A Symphony of Echoes by Jodi Taylor
At the Edge of the Orchard by Tracy Chevalier
Beastly Things by Donna Leon
China Rich Girlfriend by Kevin Kwan
Razor Girl by Carl Hiaasen
Robot Uprisings ed. by Daniel H. Wilson and John Joseph Adams
The Assistants by Camille Perri
The Goldfinch by Donna Tartt
The Invoice by Jonas Karlsson
The Last Adventure of Constance Verity by A. Lee Martinez
The Nightmare Stacks by Charles Stross
The Path by Drew Magary
The Underground Railroad by Colin Whitehead
Vinegar Girl by Anny Tyler

Nonfiction

Magic and Loss by Virginia Heffernan
Tribe by Sebastian Junger
The Tyrannosaur Chronicles  by David Hone
The Genius of Birds by Jennifer Ackerman
Chaos Monkeys by Antonio Garcia Martinez
Are We Smart Enough to Know How Smart Animals Are? by Frans De Waal

 

Book Review: “The Last Adventure of Constance Verity” by A. Lee Martinez

The Last Adventure of Constance Verity by A. Lee Martinez

A new novel by perennial favorite A. Lee Martinez, introducing Constance Verity, an interesting young woman who appears to have been selected by destiny to save the Universe—over, and over, and over again. Sometimes more than once per day. After so many years of constant “adventuring”, she’s about had enough, and would like to just be normal. Maybe have a boyfriend, and spend time messing up a relationship, just like everybody else does.

Pursuing this dream will be her “last adventure”. Probably. Maybe. We’ll see.

Connie is a perfectly normal superwoman who lives in an extraordinary world of everyday weirdness that you and I just seem to overlook. This, as his fans are aware, is what we expect from ALM.

Connie’s effort to wind up her career turns into a complex adventure, filled with wacky stuff and daring do. She takes along her best friend/plucky sidekick, Tia, meets a new guy, and runs into a slew of dangerous conspiracies, supervillains monsters, and aliens, as well as her ex, the worlds greatest ninja-slash-thief.

The stakes couldn’t be higher, but we are confident that Constance will prevail, as usual, in the nick of time, as usual. (Poor Connie can’t help it.)

As I commented about his novels,the thing I like best  is that so many of his characters are not technically homo sapiens, but they are more human than most people.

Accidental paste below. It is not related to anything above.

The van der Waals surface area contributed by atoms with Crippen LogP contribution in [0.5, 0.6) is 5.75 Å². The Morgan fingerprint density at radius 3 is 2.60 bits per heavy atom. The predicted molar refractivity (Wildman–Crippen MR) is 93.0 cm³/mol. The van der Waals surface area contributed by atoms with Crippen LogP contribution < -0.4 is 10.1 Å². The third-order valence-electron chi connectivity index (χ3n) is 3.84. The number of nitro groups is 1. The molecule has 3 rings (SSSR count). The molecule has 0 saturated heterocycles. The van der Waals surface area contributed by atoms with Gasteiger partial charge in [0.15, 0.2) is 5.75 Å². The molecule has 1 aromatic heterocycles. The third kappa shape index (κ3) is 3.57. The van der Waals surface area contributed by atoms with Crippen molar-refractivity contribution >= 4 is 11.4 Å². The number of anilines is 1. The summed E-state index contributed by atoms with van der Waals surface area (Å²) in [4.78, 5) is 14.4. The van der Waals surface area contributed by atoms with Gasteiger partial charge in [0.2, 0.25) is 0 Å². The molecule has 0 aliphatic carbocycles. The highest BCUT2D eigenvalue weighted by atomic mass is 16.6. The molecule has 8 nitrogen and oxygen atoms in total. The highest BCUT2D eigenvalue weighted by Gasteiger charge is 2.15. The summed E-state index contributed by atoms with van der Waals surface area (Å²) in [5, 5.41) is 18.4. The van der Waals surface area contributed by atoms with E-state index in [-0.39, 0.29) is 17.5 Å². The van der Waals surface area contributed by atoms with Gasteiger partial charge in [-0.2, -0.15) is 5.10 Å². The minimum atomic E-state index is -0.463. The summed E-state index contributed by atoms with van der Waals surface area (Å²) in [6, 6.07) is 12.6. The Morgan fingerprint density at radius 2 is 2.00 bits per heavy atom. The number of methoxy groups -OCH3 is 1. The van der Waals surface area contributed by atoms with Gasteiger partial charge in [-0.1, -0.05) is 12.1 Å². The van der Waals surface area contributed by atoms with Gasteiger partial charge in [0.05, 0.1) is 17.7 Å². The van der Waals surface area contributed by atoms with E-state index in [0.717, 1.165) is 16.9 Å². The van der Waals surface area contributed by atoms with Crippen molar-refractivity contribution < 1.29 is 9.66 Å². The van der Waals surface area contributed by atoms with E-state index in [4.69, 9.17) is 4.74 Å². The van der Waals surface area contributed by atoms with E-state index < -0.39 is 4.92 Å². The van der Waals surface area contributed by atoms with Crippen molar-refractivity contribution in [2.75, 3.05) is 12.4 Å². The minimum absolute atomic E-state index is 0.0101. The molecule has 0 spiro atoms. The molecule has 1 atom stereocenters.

I sometimes summarize his plots something like this:

  • Boy* meets girl*.
  • Boy loses girl
  • Boy gets girl and they live happily ever after

*where ”boy”/”girl” is defined to mean “young human** male/female***”
**for certain values of “human”
***for certain values of “male” or “female”

Connie and her friends, allies, and enemies are a bit “different”, and strictly speaking, most are not technically normal “humans”.  But they are all people, and we grow to love and respect them for their deep humanity, and for their struggle to live, love, and help others.

Get and then read anything you can find by Martinez. You’ll like it.


  1. A. Lee Martinez, The Last Adventure of Constance Verity, New York, Saga Press, 2016.

 

Sunday Book Reviews

Book Review: “Emperor Mollusk versus The Sinister Brain”

By A. Lee Martinez, published by Orbit Books, 2012.

Yet another strange and wonderful book from ALM.  Nothing particularly deep or serious, just a nice, wacky story.  About some likable “people”.

I’ve become a fan of Martinez’s work recently.  I think the main thing I like is that so many of his characters are not technically human, but are more human than most people.

I sometimes summarize his plots something like this:

  • Boy* meets girl*.
  • Boy loses girl
  • Boy gets girl and they live happily ever after

*”boy”/”girl” – young human** male/female***
**for certain values of “human”
***for certain values of “male” or “female”

In earlier works we have met vampires, ogres, gods, demons, angels, and more.  “Mollusk” features a number of extra-terrestrials, as well as a variety of non-human Earthlings.  But, as usual, most of them are interesting and sympathetic characters, even the villains and berserk killing machines.

I’m not going to summarize the plot or analyze the book any more than this.  Analysis of popular fiction is not my way.  The point is:  I found it fun to read, and I enjoyed his other books.  Take that for what it may be worth.

‘Nuff said.